Three young Muslims killed in North Carolina family home
The suspected shooter – identified as 46-year-old Craig Stephen Hicks – had turned himself in
U.S. police have arrested a gunman following the killing of three young Muslims in the town of Chapel Hill in North Carolina, the Associated Press reported citing local media on Wednesday.
Police have named the victims as 23-year-old Deah Shaddy Barakat, his wife Yusor Mohammad, 21, and her sister, Razan Mohammad Abu-Salha, 19.
According to the reports by the Chapel Hill News and the Observer newspaper, the suspected shooter – identified as 46-year-old Craig Stephen Hicks – had turned himself in.
He was being held in Durham County Jail on three counts of first-degree murder, but the motive of the shooting remains unclear. The victims were found shot dead at the scene, while some residents described not even being aware there was an incident until police arrived.
The Chapel Hill police website released a statement confirming the three deaths and saying Chapel Hill Police Officers responded to a report of gunshots in the area of Summerwalk Circle in Chapel Hill. When officers arrived, they located three subjects who had been shot.”
“The Chapel Hill Police Department is questioning a person of interest in the crime and has reason to believe that there is no ongoing threat to the public,” the statement added.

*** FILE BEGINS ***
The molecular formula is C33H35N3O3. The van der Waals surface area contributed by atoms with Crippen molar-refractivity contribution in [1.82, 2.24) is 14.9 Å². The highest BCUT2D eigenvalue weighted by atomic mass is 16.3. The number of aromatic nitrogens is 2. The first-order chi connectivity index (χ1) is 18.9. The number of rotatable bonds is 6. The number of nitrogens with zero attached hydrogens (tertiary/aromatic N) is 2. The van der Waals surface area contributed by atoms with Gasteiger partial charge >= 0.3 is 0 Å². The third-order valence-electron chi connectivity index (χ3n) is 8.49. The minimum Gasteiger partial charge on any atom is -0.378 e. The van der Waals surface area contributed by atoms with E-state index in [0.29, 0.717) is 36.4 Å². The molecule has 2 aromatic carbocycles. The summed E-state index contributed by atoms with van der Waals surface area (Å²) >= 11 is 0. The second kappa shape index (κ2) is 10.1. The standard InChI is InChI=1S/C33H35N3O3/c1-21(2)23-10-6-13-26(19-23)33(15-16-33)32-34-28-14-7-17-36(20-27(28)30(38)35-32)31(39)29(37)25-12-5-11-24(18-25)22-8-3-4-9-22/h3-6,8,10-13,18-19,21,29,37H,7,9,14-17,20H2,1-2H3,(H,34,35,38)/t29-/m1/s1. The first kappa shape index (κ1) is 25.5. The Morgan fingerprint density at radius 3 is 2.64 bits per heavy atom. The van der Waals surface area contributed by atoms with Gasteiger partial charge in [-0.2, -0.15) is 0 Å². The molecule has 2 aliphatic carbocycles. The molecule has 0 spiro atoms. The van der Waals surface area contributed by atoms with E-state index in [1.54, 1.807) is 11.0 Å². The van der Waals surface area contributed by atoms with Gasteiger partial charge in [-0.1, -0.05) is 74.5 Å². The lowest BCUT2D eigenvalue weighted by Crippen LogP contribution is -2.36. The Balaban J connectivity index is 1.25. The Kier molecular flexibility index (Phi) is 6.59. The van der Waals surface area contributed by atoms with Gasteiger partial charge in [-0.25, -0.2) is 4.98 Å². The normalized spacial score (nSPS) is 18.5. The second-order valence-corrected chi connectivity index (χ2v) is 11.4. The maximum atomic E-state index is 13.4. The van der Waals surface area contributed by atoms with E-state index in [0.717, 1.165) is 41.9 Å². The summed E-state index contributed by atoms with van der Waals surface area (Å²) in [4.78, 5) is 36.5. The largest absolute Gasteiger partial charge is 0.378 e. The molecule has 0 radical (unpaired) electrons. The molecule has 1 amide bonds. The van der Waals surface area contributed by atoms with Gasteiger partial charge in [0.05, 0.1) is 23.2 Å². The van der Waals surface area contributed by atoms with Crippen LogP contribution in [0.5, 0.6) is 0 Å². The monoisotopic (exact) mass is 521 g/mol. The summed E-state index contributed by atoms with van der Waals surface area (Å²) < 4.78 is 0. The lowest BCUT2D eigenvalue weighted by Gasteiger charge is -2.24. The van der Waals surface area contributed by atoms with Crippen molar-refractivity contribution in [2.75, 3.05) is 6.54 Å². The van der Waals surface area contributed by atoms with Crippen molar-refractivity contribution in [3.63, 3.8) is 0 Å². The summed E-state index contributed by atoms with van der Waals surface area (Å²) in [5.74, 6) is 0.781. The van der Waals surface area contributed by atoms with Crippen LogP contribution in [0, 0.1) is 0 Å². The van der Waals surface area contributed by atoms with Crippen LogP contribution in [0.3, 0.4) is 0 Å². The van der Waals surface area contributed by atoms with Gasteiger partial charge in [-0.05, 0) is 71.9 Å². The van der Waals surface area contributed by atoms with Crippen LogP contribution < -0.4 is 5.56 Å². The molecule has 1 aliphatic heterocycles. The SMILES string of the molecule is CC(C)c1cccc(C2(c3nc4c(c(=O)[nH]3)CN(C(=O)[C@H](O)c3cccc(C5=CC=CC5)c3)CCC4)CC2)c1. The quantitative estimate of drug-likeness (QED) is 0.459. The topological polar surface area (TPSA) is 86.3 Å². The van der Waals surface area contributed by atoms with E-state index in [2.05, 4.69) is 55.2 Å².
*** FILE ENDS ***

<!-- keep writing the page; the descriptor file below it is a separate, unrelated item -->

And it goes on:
The news prompted an outpouring of grief on social media. Pictures of the victims studying and playing basketball have been posted. One image shows the three victims recently pictured together at the graduation of Deah’s sister-in-law, Razan, who ran a blog showing her interest in photography and art.
According to The Independent, Razan had started a degree at North Carolina State University last summer, studying Architecture and Environmental Design, and her Twitter biography read: “I like buildings and other stuff.”
Some social media voices compared the incident to the Charlie Hebdo shootings in Paris, and others called on U.S. President Barack Obama, other world leaders and religious figures to condemn the attacks.
In memory of the three victims, a community Facebook page has been set up “Our Three Winners.”
One statement from the page read: “Please rely on each other and remember these beautiful souls in your happy thoughts. Their faith meant a lot to them, and it is in fact what helps us all feel at peace with the tragedy of their murder.”
On Twitter, the hashtag #MuslimLivesMatter trended as those suspecting the murders were a hate crime reacted.
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